A company purchase of own shares, also known as a buy-back, is a useful tool for shareholders to exit their company if they can’t sell their shares. Typically it’s used by small and medium-sized private companies because usually there’s no market for the shares and the other company owners don’t want or can’t find outsiders to come in. While there are tax factors to consider and HMRC requires notification of a share buy-back, the conditions and requirements are set out in company law.

    Basic requirements - While the buy-back requires relatively little paperwork, the conditions under which a buy-back can be made are very strict. The first factors you should consider are how will the company pay for the shares and whether the company have sufficient reserves, i.e. accumulated profits, which it hasn’t already paid to the shareholders.

    First factor - financing the deal

    Firstly, the company must have sufficient cash to pay the shareholder for their shares in full. The rules don’t allow it to pay for shares in instalments.

    If the company doesn’t have the cash or can’t sell assets to raise it, the rules permit a phased buy-back. That is, buying parcels of shares from the shareholder. This isn’t the same as buying all the shares and paying in instalments and the distinction is key to it being allowed under company law. However, if it’s important that the shareholder ceases to own a share in the company sooner rather than later, say because they are in conflict with the directors, there is an alternative to the phased buy-back.

    If the company has sufficient reserves it can borrow money to finance the buy-back without breaching the conditions.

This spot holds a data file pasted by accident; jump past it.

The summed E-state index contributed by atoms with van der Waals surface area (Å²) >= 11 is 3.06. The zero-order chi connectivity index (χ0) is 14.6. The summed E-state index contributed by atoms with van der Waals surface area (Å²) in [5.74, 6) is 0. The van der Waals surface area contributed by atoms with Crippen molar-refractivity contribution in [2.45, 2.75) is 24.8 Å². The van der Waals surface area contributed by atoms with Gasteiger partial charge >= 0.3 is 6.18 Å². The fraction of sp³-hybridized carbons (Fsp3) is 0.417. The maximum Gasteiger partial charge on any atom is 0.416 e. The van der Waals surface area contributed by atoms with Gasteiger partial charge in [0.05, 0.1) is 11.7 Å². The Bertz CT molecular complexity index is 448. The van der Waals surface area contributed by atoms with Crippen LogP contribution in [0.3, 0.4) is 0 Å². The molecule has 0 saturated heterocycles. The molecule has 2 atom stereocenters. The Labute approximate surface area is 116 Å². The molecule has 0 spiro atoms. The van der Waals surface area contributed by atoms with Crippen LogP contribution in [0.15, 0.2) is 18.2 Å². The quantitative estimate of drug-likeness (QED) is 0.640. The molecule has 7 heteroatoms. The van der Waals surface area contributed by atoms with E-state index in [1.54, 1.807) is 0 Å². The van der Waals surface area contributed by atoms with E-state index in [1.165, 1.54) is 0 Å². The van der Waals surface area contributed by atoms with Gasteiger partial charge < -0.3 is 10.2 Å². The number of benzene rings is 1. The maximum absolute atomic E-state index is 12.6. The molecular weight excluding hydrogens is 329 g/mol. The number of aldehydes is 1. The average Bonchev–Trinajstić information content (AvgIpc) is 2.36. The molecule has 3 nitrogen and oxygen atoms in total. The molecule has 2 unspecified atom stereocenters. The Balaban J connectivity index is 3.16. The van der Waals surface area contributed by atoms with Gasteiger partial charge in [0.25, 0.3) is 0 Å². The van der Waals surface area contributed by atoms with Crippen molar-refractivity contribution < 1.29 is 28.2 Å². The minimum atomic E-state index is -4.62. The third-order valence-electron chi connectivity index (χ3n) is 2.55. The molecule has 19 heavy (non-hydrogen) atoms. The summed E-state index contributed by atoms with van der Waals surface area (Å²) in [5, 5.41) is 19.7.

Second factor - company reserves

    Earlier it was mentioned that the company must have reserves sufficient to cover the price it pays for the shares it’s buying back. However, there’s an exception to this condition.

    A company can, subject to more conditions, buy back shares without sufficient reserves. The extra conditions are relaxed if the buy-back is part of an employee share scheme and the total cost of the shares is no more than the lower of £15,000 and 5% of the company’s paid up share capital at the start of the financial year in which the transaction will take place.

    Practicalities - The starting point for a share buy-back is checking the company’s reserves on the most recent balance sheet. You’ll need to consider if subsequently this is likely to have changed to the extent that the buy-back condition won’t be met. Approval by shareholders’ resolution is required; a simple majority is sufficient. You’ll of course want a contract with the departing shareholder and it’s advisable to have professional help drafting this. It’s then just a case of doing the deal and filling in some forms for Companies House.

    A share buy-back is useful for shareholders to exit their company if they can’t sell their shares elsewhere. The company must usually have accumulated profits at least equal to the amount it intends to pay for the shares.

  • Trivial benefit traps – Contractual obligations

    The trivial benefits exemption allows employers to provide employees with low cost benefits free of tax and National Insurance and any reporting obligations. For the purposes of the exemption, a benefit is trivial if the cost per head is not more than £50. Where trivial benefits are provided to an officer of a close company or a member of their family or household, an annual cap of £300 per tax year also applies.

    For the exemption to be available, the benefit must not be provided in return for services provided and the employee must not be contractually entitled to receive the benefit.

    Contractual entitlement

    Contractual entitlement is wider than simply inclusion in the contract of employment. Consequently, the fact that the contract makes no reference to the provision of trivial benefits is not enough to satisfy the conditions for the exemption.